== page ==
Got a tip? Contact Insider senior correspondent Ben Gilbert via email (bgilbert@insider.com), or Twitter DM (@realbengilbert). We can keep sources anonymous. Use a non-work device to reach out. PR pitches by email only, please.

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Facebook is fighting to keep records of its own investigation into the genocide of Rohingya Muslims in Myanmar out of court

mark zuckerberg
  • Facebook is appealing a request for internal records linked to a Myanmar genocide case, filings show.
  • It’s the latest development in a legal battle regarding Facebook’s role in genocidal violence.
  • The company said sharing users’ private content would create “grave human rights concerns of its own.”

Facebook on Wednesday challenged part of a judge’s order that would require the tech giant to release internal documents and private user content connected to the genocide of 24,000 Rohingya people in Myanmar.

The company is appealing US Magistrate Zia Faruqi’s September mandate that said Facebook must disclose records from the company’s private investigation into its role in the systematic mass executions of Rohingya civilians by the Myanmar military.

Faruqi’s order also asked Facebook to release content posted by accounts affiliated or suspected of being affiliated with Myanmar officials.

“Locking away the requested content would be throwing away the opportunity to understand how disinformation begat genocide of the Rohingya,” Faruqi wrote in the ruling.

The tech giant argued that disclosing internet users’ private content would violate federal law under the Stored Communications Act, adding that fulfilling such a request would create “grave human rights concerns of its own.”

The appeal specified that Facebook would comply with requests to “produce relevant public information and non-content metadata.”

In a statement to Insider, Rafael Frankel, Facebook’s Director of South and Southeast Asia Policy, said: “We support international efforts to bring accountability for atrocity crimes committed against the Rohingya people. We’ve made voluntary, lawful disclosures to the UN’s Investigative Mechanism for more than a year and we commit to disclosing information to The Gambia to complement that effort. We also support modernizing the SCA and reforms that allow a broader range of disclosures for significant investigations like this, while avoiding a precedent that risks the privacy and human rights of billions of people.”

Facebook’s filing is the latest development in an international legal battle alleging Myanmar officials of genocide against the Rohingya, a stateless Muslim minority.

Beginning in 2016, the military carried out “clearance operations” of the ethnic group that included the rape, torture, and mass executions of tens of thousands of men, women, and children, court documents say.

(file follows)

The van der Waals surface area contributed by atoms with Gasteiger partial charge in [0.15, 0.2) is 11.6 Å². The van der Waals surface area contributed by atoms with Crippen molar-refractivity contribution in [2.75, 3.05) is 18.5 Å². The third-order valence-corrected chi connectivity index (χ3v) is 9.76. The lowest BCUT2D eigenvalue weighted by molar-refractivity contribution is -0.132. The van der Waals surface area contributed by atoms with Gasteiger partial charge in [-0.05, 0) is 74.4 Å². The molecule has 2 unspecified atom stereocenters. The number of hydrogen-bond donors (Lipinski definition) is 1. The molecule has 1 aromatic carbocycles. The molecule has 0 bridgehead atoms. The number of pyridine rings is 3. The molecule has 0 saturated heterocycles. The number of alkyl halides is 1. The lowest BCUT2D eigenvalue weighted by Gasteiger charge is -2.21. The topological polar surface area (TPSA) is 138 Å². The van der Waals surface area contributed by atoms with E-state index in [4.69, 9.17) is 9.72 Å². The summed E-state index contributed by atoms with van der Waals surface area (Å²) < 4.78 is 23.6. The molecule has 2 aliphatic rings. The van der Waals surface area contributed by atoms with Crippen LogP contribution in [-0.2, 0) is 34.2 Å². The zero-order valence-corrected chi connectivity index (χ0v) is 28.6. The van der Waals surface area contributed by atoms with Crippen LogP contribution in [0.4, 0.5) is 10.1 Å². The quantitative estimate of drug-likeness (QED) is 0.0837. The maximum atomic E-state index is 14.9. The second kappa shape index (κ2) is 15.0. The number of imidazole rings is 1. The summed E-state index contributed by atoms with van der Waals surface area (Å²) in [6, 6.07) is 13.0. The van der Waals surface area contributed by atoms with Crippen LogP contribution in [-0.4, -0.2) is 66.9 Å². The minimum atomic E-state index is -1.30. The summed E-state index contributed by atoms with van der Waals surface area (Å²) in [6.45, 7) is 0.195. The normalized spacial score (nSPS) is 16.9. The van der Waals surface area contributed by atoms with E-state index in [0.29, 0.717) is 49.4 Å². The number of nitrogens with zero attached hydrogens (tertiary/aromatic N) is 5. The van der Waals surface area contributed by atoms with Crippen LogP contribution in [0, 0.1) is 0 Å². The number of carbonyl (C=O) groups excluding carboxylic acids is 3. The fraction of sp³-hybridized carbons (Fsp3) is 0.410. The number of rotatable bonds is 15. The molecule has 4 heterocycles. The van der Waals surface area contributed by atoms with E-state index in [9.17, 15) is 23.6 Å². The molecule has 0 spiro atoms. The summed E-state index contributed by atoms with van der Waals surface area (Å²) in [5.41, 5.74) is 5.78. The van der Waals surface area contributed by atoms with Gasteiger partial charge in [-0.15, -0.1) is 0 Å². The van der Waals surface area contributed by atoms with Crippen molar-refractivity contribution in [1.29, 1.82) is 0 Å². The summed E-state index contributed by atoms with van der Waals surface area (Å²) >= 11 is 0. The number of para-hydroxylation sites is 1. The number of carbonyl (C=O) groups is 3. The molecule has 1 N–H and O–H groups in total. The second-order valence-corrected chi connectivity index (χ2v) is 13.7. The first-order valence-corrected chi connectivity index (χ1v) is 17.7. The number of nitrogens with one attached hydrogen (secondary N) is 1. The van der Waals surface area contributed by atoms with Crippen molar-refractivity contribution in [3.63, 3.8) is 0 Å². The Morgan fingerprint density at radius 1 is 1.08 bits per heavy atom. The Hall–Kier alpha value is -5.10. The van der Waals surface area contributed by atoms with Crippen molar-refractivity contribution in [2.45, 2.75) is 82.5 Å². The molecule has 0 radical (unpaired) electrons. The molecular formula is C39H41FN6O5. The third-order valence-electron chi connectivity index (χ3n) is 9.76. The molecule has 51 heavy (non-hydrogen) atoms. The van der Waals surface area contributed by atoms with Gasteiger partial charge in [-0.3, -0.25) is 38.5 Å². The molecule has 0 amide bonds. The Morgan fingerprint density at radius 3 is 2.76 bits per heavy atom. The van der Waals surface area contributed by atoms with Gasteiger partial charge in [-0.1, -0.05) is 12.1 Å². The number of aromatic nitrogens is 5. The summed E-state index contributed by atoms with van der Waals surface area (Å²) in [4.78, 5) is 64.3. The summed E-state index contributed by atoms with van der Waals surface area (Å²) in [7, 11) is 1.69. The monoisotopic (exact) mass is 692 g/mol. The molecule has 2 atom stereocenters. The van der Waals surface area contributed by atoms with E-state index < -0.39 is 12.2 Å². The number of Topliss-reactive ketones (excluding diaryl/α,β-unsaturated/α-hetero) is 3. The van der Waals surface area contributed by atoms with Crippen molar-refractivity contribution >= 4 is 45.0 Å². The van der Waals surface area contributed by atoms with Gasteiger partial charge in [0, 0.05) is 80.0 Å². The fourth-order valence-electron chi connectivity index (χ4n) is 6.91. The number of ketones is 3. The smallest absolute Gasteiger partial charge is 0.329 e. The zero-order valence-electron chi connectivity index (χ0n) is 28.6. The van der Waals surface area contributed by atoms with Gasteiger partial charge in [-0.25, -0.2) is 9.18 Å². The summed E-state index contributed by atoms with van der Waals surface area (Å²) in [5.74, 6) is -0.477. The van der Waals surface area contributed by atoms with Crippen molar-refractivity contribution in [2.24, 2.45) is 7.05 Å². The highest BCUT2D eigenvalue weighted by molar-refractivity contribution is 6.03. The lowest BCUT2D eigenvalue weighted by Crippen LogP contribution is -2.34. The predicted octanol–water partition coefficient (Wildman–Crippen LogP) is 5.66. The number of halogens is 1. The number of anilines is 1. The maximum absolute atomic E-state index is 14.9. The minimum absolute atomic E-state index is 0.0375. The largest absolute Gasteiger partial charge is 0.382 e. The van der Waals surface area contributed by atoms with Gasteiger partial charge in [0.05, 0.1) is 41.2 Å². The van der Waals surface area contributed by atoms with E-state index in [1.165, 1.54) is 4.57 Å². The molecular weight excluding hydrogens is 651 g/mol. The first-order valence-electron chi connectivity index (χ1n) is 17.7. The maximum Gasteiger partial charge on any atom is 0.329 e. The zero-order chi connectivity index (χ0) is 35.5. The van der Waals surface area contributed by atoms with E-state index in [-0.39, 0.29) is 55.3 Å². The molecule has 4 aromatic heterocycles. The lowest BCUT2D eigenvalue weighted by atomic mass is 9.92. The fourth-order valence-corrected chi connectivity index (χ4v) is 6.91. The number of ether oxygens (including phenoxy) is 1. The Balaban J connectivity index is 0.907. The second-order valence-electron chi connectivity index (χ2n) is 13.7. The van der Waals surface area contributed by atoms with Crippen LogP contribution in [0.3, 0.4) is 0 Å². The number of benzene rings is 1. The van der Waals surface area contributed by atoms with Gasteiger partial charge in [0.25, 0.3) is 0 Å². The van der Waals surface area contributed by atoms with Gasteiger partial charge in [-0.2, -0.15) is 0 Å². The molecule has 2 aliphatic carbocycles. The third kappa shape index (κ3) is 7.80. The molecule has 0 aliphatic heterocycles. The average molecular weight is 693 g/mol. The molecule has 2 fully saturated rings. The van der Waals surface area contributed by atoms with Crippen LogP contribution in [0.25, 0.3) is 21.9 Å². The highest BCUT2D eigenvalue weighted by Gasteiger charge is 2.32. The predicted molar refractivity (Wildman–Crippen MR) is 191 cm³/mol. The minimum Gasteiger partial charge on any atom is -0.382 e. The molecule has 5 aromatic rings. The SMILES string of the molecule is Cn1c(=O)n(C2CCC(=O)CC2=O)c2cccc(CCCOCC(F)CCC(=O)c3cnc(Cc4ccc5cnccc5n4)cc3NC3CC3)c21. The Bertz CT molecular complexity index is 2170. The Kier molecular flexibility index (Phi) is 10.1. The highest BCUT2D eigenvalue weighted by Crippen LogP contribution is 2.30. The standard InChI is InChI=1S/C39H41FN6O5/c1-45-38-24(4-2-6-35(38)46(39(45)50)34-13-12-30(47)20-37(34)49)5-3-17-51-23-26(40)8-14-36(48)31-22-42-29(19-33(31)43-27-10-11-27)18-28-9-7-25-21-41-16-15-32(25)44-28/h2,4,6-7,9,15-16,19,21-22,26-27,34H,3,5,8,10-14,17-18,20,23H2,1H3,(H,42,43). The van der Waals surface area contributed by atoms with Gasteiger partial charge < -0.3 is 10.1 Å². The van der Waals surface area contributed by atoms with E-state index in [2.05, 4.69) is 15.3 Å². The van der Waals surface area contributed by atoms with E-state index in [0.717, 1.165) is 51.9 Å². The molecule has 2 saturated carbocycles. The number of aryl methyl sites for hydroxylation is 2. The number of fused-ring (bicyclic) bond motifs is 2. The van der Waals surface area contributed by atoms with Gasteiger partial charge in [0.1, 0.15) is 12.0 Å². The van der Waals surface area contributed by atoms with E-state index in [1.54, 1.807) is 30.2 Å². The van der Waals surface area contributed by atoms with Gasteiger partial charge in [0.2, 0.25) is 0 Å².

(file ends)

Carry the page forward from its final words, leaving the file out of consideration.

Digital hate campaigns against the Rohingya on Facebook led to “communal violence and mob justice,” The Republic of the Gambia claims in the international court filings, as organized groups used “multiple fake accounts and news pages to spread hate speech, fake news, and misinformation for political gain.”

Facebook itself admitted that it was “too slow to respond to the concerns raised” regarding the violence, and said it will cooperate with Faruqi’s directive to provide public information on “hundreds of accounts, groups, and pages removed from its platform.”

Facebook called the order “sweeping and unprecedented,” and said it would leave “internet users’ private content unprotected and thereby susceptible to disclosure – at a provider’s whim – to private litigants, foreign governments, law enforcement, or anyone else.”

Whistleblowers Frances Haugen and Sophie Zhang have raised concerns over Facebook’s international security issues.

“Facebook’s consistent understaffing of the counterespionage, information operations, and counterterrorism teams is a national security issue,” Haugen said in a testimony to lawmakers earlier this month. “I have strong national security concerns about how Facebook operates today.”

Zhang, who was fired from Facebook last year, posted a 7,800-word memo detailing how she believed the company allowed authoritarian regimes around the world to manipulate its platform.

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‘The most powerful person who’s ever walked the face of the earth’: How Mark Zuckerberg’s stranglehold on Facebook could put the company at risk

Mark Zuckerberg
Facebook CEO Mark Zuckerberg.

  • Facebook CEO Mark Zuckerberg has 55% of the company’s voting shares, giving him majority power.
  • Experts say it’s “a bad idea” for one person to hold so much control of a behemoth like Facebook.
  • The notion is more profound given leaked docs that show Facebook’s dismissal of its societal harm.